a lightly doped drift layer of a first conductivity type over said substrate;
at least one body region of a second conductivity type formed in the drift layer;
a source region of the first conductivity type formed inside the body region; and
a grid of buried insulating material regions disposed in the drift layer,
wherein said grid of buried insulating material regions comprises substantially parallel strips of insulating material.
20. A semiconductor device, comprising:
a heavily doped semiconductor substrate;
a lightly doped drift layer of a first conductivity type over said substrate;
at least one body region of a second conductivity type formed in the drift layer;
a source region of the first conductivity type formed inside the body region; and
a grid of buried insulating material regions disposed in the drift layer,
wherein said grid of buried insulating material regions comprises a two dimensional arrangement of crossing insulating material strips.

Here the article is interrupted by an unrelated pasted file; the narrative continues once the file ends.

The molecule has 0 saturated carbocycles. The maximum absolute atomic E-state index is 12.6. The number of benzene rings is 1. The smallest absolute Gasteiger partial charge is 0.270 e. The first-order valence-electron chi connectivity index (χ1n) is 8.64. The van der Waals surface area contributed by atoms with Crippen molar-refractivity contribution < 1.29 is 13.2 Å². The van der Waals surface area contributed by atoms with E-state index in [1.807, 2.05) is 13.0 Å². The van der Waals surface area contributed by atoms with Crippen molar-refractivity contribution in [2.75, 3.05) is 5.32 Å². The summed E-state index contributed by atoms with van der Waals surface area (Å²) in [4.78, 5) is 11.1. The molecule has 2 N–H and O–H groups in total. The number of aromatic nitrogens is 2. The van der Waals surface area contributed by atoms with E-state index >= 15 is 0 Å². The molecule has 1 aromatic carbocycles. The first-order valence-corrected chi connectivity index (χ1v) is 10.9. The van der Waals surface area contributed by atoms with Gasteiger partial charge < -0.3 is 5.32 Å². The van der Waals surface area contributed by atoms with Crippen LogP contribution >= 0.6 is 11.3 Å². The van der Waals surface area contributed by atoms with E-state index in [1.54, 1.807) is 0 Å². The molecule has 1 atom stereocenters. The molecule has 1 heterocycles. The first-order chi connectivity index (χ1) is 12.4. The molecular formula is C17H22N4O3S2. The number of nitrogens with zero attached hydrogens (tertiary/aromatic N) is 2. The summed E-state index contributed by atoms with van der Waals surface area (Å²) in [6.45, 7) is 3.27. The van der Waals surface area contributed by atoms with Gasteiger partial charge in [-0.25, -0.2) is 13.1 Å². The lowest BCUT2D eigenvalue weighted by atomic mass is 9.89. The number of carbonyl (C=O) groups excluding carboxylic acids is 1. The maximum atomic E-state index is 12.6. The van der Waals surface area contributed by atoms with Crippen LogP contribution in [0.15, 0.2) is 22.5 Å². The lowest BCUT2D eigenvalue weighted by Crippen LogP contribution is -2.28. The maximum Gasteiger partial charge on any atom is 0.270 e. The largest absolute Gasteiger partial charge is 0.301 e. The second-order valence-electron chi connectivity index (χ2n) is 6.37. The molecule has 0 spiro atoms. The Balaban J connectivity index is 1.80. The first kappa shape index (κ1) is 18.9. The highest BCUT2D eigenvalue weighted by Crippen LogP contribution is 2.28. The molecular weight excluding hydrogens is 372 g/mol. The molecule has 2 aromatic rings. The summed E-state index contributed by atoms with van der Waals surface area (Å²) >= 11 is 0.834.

Description
BACKGROUND OF THE INVENTION

1. Field of the Invention

The present invention relates to PN junctions and to their fabrication. More specifically, the invention concerns PN junction structures that must sustain high reverse voltages without breaking down.

2. Discussion of the Related Art

Breakdown in a PN junction is due to two different phenomena, depending on the dopant concentrations of the junction's regions: avalanche breakdown and Zener breakdown.

If the dopant concentration of the junction's doped regions is low, avalanche breakdown takes place. If the dopant concentration is high, Zener breakdown occurs.